January can be an exciting time for teachers. We all know the rush that comes at the first of the school year as you and your students start with a clean slate. There are so many possibilities for great things. Jumping into the new calendar year can be almost the same—except you don’t have to set up your classroom! Some of you are finishing up the first semester and others are already in the second semester. Everyone has a chance to rethink what you want to accomplish this semester and how you want to get there.
In the spirit of optimism, here are my wishes for all teachers in the new year:
1. I wish you opportunities for creativity each and every day.
Our job is to teach students how to think logically and to unleash their creativity. You, as a teacher, will have to think “outside the box” to make that happen. Creativity on the part of teachers and students is a huge factor in satisfaction with the educational process.
2. I wish for you the respect that you as a professional educator deserve.
Respect can be shown in so many ways. It is the administrator freeing teachers to do what they think is best for their students in their classroom. Respect is supporting teacher decisions regarding discipline, curriculum, and use of time. Respect is encouragement through positive interactions: the principal who pops in and leaves a thumbs up, specific note of praise rather than a “gotcha.”
3. I wish an abundance of patience in your encounters with students, parents, colleagues, and administrators and wisdom to know when to hold your tongue and when to stand up for what is right.
Unfortunately, speaking out about professional issues depends so much on the character of the administrator and the tone set by the district. There can be repercussions so choose your battles wisely and try to find ways to do what is best for kids when directives are oppositional to good educational practices.
May God bless you with a year that fulfills the hopes and promises of new beginnings for you and your students!
Matilda, a book by Roald Dahl, then a movie. Somehow I missed both in my earlier, busy life as a teacher. Now as a retired educator, I can indulge in so many things I missed. By day, when the Mexican light is good, I pursue my pleasant goal of reading all of Agatha Christie’s eighty-eight plus works. By night, I explore Mexican Netflix which is limited compared to availability in the U.S. Last night I watched Matilda, and I was caught up at once in the fictional tale of the precocious preschooler who taught herself to read and then went daily by herself to the public library to devour its contents.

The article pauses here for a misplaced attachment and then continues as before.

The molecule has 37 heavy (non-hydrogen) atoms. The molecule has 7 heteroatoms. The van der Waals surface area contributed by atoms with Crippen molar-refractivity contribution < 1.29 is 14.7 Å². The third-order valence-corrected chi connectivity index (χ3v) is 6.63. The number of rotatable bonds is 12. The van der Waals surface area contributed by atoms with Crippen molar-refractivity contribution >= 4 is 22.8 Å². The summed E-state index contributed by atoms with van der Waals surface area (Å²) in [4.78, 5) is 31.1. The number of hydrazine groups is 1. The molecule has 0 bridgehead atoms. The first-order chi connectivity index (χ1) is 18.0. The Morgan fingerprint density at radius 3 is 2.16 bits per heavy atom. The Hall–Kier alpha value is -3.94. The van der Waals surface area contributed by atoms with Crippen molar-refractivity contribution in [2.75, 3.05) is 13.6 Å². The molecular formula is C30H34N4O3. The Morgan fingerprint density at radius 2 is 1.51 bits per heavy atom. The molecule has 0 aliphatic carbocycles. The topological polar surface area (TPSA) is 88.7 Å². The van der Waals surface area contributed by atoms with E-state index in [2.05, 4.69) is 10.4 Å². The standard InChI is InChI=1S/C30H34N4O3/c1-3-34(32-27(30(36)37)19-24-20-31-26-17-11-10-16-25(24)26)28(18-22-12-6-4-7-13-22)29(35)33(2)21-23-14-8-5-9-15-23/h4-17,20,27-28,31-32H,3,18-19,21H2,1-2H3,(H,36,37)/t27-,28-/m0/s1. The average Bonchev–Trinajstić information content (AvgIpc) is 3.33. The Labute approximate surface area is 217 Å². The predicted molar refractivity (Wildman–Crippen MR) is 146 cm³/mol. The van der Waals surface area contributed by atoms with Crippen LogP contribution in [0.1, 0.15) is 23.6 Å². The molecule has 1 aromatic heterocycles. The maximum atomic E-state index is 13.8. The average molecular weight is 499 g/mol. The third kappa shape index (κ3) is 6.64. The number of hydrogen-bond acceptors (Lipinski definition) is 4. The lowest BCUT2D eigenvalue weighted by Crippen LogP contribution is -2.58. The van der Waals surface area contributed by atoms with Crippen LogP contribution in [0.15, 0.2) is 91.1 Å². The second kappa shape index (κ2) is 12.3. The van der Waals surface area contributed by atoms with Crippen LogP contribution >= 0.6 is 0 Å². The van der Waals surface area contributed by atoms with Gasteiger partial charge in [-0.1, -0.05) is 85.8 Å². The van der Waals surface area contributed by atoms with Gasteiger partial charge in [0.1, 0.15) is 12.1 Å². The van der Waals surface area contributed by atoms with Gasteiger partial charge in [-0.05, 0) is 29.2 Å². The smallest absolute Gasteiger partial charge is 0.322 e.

Innocent Matilda has her dream come true as she is finally enrolled in school. The principal is terrifying, but her teacher is the sweetest you can imagine, seeing potential in children and valuing their dreams. At this point the movie becomes a horror story for me. I gasp as I see the motto in large letters at the top of the chalkboard: “If you are having fun, you are not learning.” Then as the principal arrives for a visit, the teacher and children spring into action as a team. Shades are quickly pulled down and charts flipped over to cover the meaningful and colorful projects that are the result of engaged learning. I could feel the stress of my last years as a teacher return. I could hear the sucking sound of laughter being withdrawn from the classroom.
The evening over and the lights out, I lay awake with memories of real charts that had to be in place on the walls in my classroom. Curriculum and Instruction let them drift down at intervals all year from the ivory tower with specifications as to their importance. The principal directed that they needed to be displayed; to do otherwise would mean a label of “ineffective” on the teacher’s evaluation. Every new workshop that administrators attended resulted in new mandates with accompanying visuals. We were to implement post haste this hodgepodge of procedures received third hand from experts who didn’t have a clue who our students were or what they needed.
For me, the nightmare is over, but I can not and will not forget those brave teachers still fighting the good fight and struggling to do what is right and best for their students. As a teacher I took unpopular stances and now I continue the battle against the forces of educational destruction which are directed by politicians, funded by big business, and implemented by misguided administrators.